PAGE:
From time to time — and more and more often — warnings are raised about the distress caused by social networks or the polarization stirred up by the algorithms that direct information to users. Former Facebook executive Frances Haugen’s recent revelations confirmed that the social network had analyses of the distress caused by abusive behavior on its platform, but chose not to do anything that might harm the company’s performance. Facebook is a large public square with the instincts of a commercial company.
In crisis after crisis, companies such as Facebook, Google or Amazon react by brandishing a few actions to protect their corporate image. But what sustains the persistence of these threats related to social networks and other connected spaces is the lack of relevant and effective state laws.
Social networks depend on a crucial resource; their profitability is indeed linked to their ability to provide value to the billions of pieces of data that each of us produces simply due to our activity in the connected world. The processes by which Facebook creates value are based on compiling the countless traces that everyone leaves simply by being online. By optimizing its algorithms to maximize the time that users spend on its platforms, a social network like Facebook can maximize its revenue from targeted advertising.
In both Europe and the United States, the need to put frameworks in place to regulate the practices of major internet platforms has now been recognized. Canadian legislators can no longer justify their inaction on the basis of American or European inertia.
The social network and online sales markets have a strong tendency to let the dominant company swallow virtually all competition. These findings lead some to advocate the dismantling of corporate giants like Facebook. But it would be wrong to think that dismembering these corporate giants would be enough to create a framework that would appropriately meet the multiple challenges of the connected world.
The European Union is establishing a digital services law to review the responsibilities of users, platforms and public authorities. The aim is to better protect consumers and their fundamental rights while demanding more transparency from platforms. Clarifying the responsibilities of the big players is also addressed.
In the United States, the executive and legislative branches of government are now favorably aligned to make the U.S. into “a global leader in developing rules of the road for the digital economy.”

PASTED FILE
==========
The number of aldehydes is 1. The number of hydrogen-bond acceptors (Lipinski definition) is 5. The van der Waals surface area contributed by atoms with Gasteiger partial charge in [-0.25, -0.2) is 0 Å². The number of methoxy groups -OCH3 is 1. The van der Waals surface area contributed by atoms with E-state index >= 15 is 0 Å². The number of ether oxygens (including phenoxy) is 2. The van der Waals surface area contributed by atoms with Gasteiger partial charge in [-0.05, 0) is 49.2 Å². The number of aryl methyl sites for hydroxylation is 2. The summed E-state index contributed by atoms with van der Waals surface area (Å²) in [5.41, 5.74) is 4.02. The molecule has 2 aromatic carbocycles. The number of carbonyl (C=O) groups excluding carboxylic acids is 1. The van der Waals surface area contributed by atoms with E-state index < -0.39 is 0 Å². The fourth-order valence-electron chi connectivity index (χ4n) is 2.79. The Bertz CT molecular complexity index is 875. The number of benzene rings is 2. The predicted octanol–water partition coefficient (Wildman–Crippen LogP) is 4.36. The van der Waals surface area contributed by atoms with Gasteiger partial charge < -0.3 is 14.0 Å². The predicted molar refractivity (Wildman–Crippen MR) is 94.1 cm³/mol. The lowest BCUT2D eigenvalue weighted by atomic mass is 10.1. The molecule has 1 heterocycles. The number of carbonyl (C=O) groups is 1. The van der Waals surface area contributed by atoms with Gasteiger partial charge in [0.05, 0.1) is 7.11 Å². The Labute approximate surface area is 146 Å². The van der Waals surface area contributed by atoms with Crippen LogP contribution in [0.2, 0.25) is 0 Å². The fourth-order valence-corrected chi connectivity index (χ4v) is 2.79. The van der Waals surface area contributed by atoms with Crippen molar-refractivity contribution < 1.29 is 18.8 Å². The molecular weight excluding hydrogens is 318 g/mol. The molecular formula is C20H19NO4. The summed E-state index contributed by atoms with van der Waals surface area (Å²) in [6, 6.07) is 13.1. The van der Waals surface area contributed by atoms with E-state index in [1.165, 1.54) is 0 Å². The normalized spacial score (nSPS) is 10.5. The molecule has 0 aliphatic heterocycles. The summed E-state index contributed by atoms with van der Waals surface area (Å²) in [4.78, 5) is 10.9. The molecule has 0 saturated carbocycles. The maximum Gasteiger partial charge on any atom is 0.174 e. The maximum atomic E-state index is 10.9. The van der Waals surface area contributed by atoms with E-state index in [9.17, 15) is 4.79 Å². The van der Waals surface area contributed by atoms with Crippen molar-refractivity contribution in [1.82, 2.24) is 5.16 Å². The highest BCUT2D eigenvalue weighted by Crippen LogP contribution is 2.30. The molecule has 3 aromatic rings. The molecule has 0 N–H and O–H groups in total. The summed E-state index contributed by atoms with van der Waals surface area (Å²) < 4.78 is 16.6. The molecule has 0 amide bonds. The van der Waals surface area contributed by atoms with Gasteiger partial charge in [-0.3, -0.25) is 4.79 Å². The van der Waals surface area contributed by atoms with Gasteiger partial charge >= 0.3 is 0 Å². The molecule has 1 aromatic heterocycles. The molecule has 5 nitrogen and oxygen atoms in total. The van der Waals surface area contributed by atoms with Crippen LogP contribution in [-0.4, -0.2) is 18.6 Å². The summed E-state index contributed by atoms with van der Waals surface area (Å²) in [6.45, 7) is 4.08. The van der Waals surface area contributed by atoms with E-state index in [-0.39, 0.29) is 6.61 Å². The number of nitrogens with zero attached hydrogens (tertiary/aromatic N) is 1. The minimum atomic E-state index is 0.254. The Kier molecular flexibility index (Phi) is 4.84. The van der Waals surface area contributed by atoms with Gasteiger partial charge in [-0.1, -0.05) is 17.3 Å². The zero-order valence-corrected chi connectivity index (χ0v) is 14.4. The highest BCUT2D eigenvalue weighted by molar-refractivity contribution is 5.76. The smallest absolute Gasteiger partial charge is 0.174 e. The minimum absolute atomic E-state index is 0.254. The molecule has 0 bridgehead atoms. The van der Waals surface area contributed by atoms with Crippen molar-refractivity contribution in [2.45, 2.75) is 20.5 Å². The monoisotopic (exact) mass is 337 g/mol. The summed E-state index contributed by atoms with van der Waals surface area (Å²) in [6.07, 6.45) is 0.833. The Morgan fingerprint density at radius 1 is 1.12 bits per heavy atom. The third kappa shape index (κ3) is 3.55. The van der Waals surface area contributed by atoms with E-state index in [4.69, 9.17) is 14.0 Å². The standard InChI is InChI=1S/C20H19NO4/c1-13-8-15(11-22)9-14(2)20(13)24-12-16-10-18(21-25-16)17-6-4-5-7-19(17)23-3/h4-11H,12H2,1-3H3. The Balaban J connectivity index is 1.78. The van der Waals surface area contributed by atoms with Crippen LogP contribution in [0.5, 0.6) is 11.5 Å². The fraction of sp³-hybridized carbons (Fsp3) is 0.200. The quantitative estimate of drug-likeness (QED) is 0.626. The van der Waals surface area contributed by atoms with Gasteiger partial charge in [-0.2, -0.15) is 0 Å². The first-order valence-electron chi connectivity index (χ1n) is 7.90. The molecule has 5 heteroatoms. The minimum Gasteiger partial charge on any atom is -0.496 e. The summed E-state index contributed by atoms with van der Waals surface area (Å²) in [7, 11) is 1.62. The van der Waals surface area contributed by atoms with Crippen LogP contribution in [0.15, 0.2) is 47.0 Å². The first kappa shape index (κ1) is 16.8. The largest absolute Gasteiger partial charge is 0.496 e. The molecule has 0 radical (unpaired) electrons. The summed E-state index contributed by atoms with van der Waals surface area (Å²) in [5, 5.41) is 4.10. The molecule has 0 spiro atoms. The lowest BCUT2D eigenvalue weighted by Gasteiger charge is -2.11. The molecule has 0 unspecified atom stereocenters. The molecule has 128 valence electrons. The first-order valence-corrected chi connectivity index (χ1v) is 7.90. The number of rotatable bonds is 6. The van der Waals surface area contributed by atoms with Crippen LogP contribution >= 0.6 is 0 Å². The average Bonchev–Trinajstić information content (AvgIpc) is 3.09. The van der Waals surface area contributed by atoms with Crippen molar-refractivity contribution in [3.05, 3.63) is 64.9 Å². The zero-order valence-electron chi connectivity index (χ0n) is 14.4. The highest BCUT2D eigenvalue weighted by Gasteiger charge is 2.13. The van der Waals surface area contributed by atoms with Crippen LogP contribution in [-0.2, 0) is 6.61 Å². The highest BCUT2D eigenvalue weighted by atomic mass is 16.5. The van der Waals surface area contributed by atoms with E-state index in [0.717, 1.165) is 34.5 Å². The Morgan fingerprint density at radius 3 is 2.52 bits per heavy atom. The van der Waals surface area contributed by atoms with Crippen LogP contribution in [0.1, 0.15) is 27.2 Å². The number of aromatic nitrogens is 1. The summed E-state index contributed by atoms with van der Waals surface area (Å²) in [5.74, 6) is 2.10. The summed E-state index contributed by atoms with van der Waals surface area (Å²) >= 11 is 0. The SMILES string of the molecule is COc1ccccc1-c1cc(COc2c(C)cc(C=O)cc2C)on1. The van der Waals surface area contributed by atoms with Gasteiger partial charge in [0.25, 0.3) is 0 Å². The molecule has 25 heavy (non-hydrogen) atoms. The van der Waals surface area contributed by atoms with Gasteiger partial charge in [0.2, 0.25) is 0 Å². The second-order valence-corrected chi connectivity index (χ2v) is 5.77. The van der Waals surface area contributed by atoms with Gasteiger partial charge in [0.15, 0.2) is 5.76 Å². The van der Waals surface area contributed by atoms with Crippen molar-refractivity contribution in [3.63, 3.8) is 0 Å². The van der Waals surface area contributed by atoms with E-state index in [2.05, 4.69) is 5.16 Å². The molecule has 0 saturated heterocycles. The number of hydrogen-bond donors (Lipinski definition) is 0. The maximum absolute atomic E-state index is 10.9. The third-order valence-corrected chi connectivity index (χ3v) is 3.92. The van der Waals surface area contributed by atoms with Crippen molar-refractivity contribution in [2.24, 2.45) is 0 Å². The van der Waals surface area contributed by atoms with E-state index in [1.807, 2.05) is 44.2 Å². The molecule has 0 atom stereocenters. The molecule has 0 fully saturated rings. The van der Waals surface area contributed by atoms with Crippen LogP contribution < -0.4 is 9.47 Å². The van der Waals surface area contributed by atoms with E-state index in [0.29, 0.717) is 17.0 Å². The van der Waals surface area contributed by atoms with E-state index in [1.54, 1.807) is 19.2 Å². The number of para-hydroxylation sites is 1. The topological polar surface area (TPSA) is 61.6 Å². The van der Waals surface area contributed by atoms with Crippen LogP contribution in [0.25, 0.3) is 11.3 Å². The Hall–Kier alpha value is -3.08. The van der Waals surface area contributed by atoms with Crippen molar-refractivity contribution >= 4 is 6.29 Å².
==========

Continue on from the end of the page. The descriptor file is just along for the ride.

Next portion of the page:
Today, the excesses observed in social networks motivate politicians to act. But most activities based in whole or in part on digital technologies, whether autonomous objects, e-commerce or so-called “smart” communication systems, work by compiling the massive data generated by the movements of connected people and objects. The implementation of fair and effective laws requires the recognition of the crucial role that the valuation of big data plays in the digital economy.
As with any complex environment, social networks are the best and the worst of spaces. It has long been known that this is the case with all public spaces. We have learned to develop laws to regulate what happens in our asphalt and concrete public places. The challenge is to design and enforce laws for digital public spaces made of networks and massive data processing. We cannot hope to regulate this with old tools. States must also innovate!
In her book “The Age of Surveillance Capitalism: The Fight for a Human Future,” Shoshana Zuboff explains that the dominant internet companies’ business models are based on capturing the value of the big data generated by the movements of all those who participate in the connected world. National laws must therefore impose guidelines and transparency at the level of the economic interests associated with these processes.
Like any potentially dangerous object, online platforms must be held to standards commensurate with the risks they pose to populations. States must equip themselves with the tools to regulate processes based on the processing of big data. Laws need to impose more transparency and accountability from those who generate value by mobilizing algorithmic processes. Expecting large web companies to regulate themselves is naïve. It is up to states to create a playing field that is consistent with the characteristics of digital environments. This adjustment has become urgent.